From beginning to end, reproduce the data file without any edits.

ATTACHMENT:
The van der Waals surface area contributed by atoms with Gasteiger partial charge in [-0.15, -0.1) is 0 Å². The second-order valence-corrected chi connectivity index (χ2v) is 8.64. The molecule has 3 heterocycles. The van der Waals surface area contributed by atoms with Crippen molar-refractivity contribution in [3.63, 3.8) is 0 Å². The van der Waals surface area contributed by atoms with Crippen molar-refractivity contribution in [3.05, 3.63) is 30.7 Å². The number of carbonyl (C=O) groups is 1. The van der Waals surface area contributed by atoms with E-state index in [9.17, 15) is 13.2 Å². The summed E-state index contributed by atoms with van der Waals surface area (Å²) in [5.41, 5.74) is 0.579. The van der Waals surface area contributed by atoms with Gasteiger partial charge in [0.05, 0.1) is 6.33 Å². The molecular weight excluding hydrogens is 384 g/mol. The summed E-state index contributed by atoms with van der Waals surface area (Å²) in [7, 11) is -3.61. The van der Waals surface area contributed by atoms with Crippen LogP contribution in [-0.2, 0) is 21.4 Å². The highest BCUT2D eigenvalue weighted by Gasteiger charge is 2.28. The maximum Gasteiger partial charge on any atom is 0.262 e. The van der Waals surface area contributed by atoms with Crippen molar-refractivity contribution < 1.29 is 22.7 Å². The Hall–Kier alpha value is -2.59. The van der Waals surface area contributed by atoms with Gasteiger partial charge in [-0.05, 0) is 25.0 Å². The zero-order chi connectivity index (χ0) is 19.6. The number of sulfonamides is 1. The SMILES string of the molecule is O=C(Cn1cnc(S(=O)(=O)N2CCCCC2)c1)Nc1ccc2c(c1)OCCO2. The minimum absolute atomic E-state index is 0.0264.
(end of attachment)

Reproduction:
The van der Waals surface area contributed by atoms with Gasteiger partial charge in [-0.15, -0.1) is 0 Å². The second-order valence-corrected chi connectivity index (χ2v) is 8.64. The molecule has 3 heterocycles. The van der Waals surface area contributed by atoms with Crippen molar-refractivity contribution in [3.63, 3.8) is 0 Å². The van der Waals surface area contributed by atoms with Crippen molar-refractivity contribution in [3.05, 3.63) is 30.7 Å². The number of carbonyl (C=O) groups is 1. The van der Waals surface area contributed by atoms with E-state index in [9.17, 15) is 13.2 Å². The summed E-state index contributed by atoms with van der Waals surface area (Å²) in [5.41, 5.74) is 0.579. The van der Waals surface area contributed by atoms with Gasteiger partial charge in [0.05, 0.1) is 6.33 Å². The molecular weight excluding hydrogens is 384 g/mol. The summed E-state index contributed by atoms with van der Waals surface area (Å²) in [7, 11) is -3.61. The van der Waals surface area contributed by atoms with Crippen LogP contribution in [-0.2, 0) is 21.4 Å². The highest BCUT2D eigenvalue weighted by Gasteiger charge is 2.28. The maximum Gasteiger partial charge on any atom is 0.262 e. The van der Waals surface area contributed by atoms with Crippen molar-refractivity contribution < 1.29 is 22.7 Å². The Hall–Kier alpha value is -2.59. The van der Waals surface area contributed by atoms with Gasteiger partial charge in [-0.05, 0) is 25.0 Å². The zero-order chi connectivity index (χ0) is 19.6. The number of sulfonamides is 1. The SMILES string of the molecule is O=C(Cn1cnc(S(=O)(=O)N2CCCCC2)c1)Nc1ccc2c(c1)OCCO2. The minimum absolute atomic E-state index is 0.0264.